# Explicit element of $(\ell^{\infty})^* - \ell^1$? [duplicate]

Possible Duplicate:
What’s an example of a space that needs the Hahn-Banach Theorem?

It is well known that the dual of $\ell^{\infty}$ properly contains $\ell^1$ (over $\mathbb{N}$, say). For instance, any Banach limit is an example. However, the construction of a Banach limit that I've seen is nonconstructive: one defines the functional on a closed subspace and extends via the Hahn-Banach theorem (or some variation thereof, to bring about translation-invariance).

Nevertheless, one can see without the axiom of choice that $(\ell^{\infty})^* \neq \ell^1$, because $\ell^{\infty}$ is not separable and therefore (I think!) its dual cannot be, while $\ell^1$ is. However, I was recently thinking about the dual of $\ell^{\infty}$ together with the action of translation operators, and I realized I didn't have a good picture of what this object was like (though I had heard something vague about finitely additive measures).

Question: What's an explicit example of an element of $(\ell^{\infty})^* - \ell^1$?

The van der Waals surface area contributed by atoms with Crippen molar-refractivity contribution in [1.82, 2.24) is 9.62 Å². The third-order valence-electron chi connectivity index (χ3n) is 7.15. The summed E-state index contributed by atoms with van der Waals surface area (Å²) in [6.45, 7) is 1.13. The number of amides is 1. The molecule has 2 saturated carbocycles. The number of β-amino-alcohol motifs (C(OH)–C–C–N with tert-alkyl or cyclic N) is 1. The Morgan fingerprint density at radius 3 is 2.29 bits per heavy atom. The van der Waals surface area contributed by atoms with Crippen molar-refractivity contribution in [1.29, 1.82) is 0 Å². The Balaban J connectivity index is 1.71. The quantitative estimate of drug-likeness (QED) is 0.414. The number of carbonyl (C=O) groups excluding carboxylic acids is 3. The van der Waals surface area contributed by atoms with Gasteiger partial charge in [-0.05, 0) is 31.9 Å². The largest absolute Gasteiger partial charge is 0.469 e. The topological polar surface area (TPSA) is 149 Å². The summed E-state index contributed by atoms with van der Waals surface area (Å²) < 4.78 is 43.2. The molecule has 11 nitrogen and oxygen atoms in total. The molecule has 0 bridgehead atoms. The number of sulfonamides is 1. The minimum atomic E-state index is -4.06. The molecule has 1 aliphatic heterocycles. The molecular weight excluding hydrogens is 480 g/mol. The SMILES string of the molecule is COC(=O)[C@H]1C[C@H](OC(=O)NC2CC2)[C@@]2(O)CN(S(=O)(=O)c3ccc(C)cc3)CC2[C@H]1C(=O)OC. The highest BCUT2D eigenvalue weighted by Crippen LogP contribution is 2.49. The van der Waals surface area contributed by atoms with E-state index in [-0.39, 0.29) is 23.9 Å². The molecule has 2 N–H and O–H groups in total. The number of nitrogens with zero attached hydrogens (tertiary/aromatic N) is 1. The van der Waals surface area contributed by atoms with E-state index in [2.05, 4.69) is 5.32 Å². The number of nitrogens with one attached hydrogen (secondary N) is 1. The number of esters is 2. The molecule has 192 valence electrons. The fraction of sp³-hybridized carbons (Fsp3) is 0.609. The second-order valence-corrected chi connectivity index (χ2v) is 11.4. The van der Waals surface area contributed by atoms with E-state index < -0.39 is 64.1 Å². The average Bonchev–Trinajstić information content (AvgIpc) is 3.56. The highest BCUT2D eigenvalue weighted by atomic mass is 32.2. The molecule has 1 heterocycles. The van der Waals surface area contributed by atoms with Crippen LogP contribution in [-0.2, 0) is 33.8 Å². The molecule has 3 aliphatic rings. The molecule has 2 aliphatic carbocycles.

Since my wondering about the nonuniqueness in the definition of Banach limits prompted this question, I also have a follow-up:

Question$^\prime$: Can one get a Banach limit explicitly (or at least, can one prove its existence without the axiom of choice)?

Closed as sort-of-duplicate: For the answer, see point #2 of Greg's answer to another question.

• Akhil: have you looked at mathoverflow.net/questions/5351/… ? I think the answers indicate (as does my hazy memory) that no such "explicit" functional exists. Commented Apr 27, 2010 at 2:12
• In fact: although your question isn't a duplicate per se of the one I linked to, I'm not sure it's worth having both of them open. Would anyone object if I voted to close this one, perhaps after a link is added to the older question? Or have I misunderstood Akhil's question? Commented Apr 27, 2010 at 2:14
• @Yemon: Yes, I think point #2 in Greg Kuperberg's answer constitutes an answer to this question. Commented Apr 27, 2010 at 2:51
• Akhil, generally one identifies $\ell_\infty$ with the continuous functions on $\beta(N)$, the Stone-Cech compactification of the natural numbers, so that $\ell_\infty^*$ is identified with the finite signed measures on $\beta(N)$. However, it is not hard to check that $\ell_\infty^*$ can also be identified with the finitely additive finite set functions on the natural numbers. See, e.g., Example 8 and Problem 36 in Section 6.4 of A. Wilansky "Functional Analysis". Commented Apr 27, 2010 at 17:50
• @Yemon: Thank you for the pointer to Greg Kuperberg's answer (which is relevant). I have also voted to close now. Commented Apr 27, 2010 at 19:28